Your brain, like your muscles, starts to shrink as you age. This atrophy can lead to dementia and Alzheimer’s. This process can be inhibited by taking supplements containing B vitamins, researchers at the University of Oxford discovered. But the B vitamins only work if there are enough fish fatty acids such as DHA and EPA in your blood.
The researchers gave 85 people over the age of 70 a daily pill containing 800 microgram folic acid, 20 microgram vitamin B6 and 500 microgram vitamin B12, for two years. The supplement used was TrioBe Plus, manufactured by the Swedish company Recip AB. [recip.se]
A group of 83 people over the age of 70 was given a placebo.
The researchers used MRI to measure the size of the subjects’ brain mass before supplementation started and at the end of the two years. The supplementation itself had no effect – but when the researchers also looked at the concentration of fish fatty acids in the subjects’ blood they noticed that there had been an effect. In the subjects who had relatively high levels of DHA and EPA in their blood, the B vitamins had reduced the decrease in brain mass.
Dark bars: placebo group; grey bars: vitamin B group.
“In conclusion, we have shown that the effect of B vitamin supplementation on brain atrophy rates depends on pre-existing plasma n-3 fatty acid concentrations”, the researchers wrote. “This finding could possibly explain why some B vitamin trials on brain function have failed.”
The researchers suggest that more research needs to be done in which elderly subjects are given both B vitamins and fish oil supplements.
The university where the researchers work has patents on the use of B vitamins to treat Alzheimer’s and age-related mental decline. [US 6008221 A] [US 6127370 A] [GB2010/051557] And the names of the researchers who worked on this study are mentioned in these patents.
Brain atrophy in cognitively impaired elderly: the importance of long-chain ?-3 fatty acids and B vitamin status in a randomized controlled trial.
Increased brain atrophy rates are common in older people with cognitive impairment, particularly in those who eventually convert to Alzheimer disease. Plasma concentrations of omega-3 (?-3) fatty acids and homocysteine are associated with the development of brain atrophy and dementia.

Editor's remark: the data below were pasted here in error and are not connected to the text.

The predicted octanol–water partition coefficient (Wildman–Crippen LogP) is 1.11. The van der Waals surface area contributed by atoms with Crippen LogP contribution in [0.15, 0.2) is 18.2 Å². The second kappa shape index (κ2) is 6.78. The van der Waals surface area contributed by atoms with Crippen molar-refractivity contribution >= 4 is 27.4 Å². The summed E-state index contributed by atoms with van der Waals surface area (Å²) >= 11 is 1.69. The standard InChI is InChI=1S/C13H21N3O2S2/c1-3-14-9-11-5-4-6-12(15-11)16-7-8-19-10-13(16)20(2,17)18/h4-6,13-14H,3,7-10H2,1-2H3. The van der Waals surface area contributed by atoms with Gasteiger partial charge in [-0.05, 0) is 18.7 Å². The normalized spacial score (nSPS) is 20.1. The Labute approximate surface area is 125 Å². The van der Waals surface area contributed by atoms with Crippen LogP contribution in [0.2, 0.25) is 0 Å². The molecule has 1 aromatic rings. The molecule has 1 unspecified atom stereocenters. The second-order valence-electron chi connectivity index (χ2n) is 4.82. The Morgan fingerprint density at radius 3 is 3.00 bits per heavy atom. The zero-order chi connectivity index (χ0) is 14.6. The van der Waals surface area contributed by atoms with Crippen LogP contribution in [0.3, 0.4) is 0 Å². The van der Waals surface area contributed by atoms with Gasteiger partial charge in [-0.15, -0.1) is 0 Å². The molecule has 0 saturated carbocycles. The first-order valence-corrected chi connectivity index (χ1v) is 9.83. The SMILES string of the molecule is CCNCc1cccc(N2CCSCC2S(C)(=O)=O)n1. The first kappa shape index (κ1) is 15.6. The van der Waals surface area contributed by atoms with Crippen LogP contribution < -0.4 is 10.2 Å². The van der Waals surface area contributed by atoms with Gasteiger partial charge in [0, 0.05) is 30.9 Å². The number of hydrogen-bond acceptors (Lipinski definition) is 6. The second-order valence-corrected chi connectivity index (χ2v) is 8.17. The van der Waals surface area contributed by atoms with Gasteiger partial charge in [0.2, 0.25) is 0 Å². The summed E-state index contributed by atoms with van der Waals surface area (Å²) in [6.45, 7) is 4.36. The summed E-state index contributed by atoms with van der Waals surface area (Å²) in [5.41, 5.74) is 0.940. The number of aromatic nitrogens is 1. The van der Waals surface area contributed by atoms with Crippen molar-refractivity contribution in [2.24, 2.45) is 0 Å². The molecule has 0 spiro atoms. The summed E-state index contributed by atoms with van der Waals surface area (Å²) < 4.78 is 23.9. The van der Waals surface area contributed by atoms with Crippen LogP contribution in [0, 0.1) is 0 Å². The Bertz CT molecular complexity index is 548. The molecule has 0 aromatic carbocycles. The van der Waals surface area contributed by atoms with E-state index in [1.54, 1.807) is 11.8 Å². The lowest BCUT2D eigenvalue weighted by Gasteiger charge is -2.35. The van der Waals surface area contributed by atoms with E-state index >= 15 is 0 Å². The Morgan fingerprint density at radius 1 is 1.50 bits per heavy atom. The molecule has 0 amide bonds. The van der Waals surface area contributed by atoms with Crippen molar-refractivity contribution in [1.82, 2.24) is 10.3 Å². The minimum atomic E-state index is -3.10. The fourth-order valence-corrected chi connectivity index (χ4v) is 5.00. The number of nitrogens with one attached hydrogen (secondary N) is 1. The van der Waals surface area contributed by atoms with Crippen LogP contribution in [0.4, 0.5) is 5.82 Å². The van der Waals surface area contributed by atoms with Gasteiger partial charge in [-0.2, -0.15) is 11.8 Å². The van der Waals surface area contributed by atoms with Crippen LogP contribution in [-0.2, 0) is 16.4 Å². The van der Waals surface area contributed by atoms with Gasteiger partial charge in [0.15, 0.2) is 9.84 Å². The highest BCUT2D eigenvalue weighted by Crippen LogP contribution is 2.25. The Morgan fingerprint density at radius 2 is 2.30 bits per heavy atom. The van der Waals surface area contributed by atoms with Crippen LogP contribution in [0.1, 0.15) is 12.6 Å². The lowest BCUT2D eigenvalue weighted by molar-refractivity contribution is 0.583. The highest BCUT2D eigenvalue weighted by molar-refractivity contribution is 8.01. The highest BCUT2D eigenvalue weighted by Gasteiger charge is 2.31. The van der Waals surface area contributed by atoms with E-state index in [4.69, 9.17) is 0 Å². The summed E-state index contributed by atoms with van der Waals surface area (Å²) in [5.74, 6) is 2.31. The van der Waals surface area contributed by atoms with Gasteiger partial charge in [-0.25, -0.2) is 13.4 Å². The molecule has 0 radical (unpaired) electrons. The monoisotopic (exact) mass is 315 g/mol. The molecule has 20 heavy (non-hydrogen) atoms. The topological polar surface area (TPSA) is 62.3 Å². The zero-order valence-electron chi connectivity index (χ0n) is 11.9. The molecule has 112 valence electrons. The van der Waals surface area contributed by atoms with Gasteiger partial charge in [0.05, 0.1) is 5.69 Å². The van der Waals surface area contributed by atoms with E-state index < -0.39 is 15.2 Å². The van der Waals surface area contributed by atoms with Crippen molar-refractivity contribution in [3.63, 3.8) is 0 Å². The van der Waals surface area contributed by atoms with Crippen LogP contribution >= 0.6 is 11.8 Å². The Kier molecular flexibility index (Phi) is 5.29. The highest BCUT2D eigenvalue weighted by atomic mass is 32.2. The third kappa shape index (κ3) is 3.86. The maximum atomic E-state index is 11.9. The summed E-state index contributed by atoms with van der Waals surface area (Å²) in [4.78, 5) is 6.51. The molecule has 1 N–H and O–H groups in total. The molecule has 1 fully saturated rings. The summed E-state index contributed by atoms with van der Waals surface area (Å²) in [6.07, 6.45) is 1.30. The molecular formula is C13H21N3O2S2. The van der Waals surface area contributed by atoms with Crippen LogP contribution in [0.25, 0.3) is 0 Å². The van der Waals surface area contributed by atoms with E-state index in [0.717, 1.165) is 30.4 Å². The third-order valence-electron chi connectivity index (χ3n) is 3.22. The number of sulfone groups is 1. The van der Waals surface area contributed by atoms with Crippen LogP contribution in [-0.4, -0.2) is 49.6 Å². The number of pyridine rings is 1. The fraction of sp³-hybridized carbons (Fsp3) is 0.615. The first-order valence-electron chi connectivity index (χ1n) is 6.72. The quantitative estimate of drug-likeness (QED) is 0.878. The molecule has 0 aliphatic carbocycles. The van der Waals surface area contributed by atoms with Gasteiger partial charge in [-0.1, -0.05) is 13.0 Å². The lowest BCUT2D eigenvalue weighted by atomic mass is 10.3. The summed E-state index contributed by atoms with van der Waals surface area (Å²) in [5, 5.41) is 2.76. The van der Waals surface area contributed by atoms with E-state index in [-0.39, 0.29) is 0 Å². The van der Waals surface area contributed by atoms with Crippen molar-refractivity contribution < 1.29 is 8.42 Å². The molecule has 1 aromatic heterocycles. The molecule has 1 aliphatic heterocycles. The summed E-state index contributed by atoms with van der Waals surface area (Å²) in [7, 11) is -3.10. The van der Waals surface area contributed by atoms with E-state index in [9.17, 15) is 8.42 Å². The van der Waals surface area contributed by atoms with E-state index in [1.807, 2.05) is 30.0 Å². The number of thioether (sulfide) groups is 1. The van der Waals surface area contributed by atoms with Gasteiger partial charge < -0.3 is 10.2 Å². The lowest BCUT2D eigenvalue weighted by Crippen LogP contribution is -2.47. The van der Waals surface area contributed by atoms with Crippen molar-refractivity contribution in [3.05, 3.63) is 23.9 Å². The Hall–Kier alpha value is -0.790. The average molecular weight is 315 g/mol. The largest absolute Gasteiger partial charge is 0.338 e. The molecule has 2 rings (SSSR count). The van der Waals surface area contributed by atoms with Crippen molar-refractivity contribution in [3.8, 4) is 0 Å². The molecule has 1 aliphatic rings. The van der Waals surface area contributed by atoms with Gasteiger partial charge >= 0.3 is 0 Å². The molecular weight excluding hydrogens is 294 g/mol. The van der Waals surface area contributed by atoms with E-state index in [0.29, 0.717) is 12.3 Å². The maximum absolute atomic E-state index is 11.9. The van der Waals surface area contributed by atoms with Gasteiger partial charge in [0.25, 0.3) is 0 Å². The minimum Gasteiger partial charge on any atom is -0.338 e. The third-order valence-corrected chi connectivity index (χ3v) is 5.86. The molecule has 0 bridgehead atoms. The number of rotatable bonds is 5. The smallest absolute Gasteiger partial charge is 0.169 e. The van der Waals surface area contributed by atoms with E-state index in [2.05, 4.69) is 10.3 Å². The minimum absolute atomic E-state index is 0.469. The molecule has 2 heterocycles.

We investigated whether plasma ?-3 fatty acid concentrations (eicosapentaenoic acid and docosahexaenoic acid) modify the treatment effect of homocysteine-lowering B vitamins on brain atrophy rates in a placebo-controlled trial (VITACOG).
This retrospective analysis included 168 elderly people (?70 y) with mild cognitive impairment, randomly assigned either to placebo (n = 83) or to daily high-dose B vitamin supplementation (folic acid, 0.8 mg; vitamin B-6, 20 mg; vitamin B-12, 0.5 mg) (n = 85). The subjects underwent cranial magnetic resonance imaging scans at baseline and 2 y later. The effect of the intervention was analyzed according to tertiles of baseline ?-3 fatty acid concentrations.
There was a significant interaction (P = 0.024) between B vitamin treatment and plasma combined ?-3 fatty acids (eicosapentaenoic acid and docosahexaenoic acid) on brain atrophy rates. In subjects with high baseline ?-3 fatty acids (>590 ?mol/L), B vitamin treatment slowed the mean atrophy rate by 40.0% compared with placebo (P = 0.023). B vitamin treatment had no significant effect on the rate of atrophy among subjects with low baseline ?-3 fatty acids (<390 ?mol/L). High baseline ?-3 fatty acids were associated with a slower rate of brain atrophy in the B vitamin group but not in the placebo group.
The beneficial effect of B vitamin treatment on brain atrophy was observed only in subjects with high plasma ?-3 fatty acids. It is also suggested that the beneficial effect of ?-3 fatty acids on brain atrophy may be confined to subjects with good B vitamin status. The results highlight the importance of identifying subgroups likely to benefit in clinical trials. This trial was registered at www.controlled-trials.com as ISRCTN94410159.
© 2015 American Society for Nutrition.
Interaction of ?-3 fatty acids with B vitamins in slowing the progression of brain atrophy: identifying the elderly at risk. [Am J Clin Nutr. 2015]
PMID: 25877495 DOI: 10.3945/ajcn.114.103283 [PubMed – indexed for MEDLINE] Free full text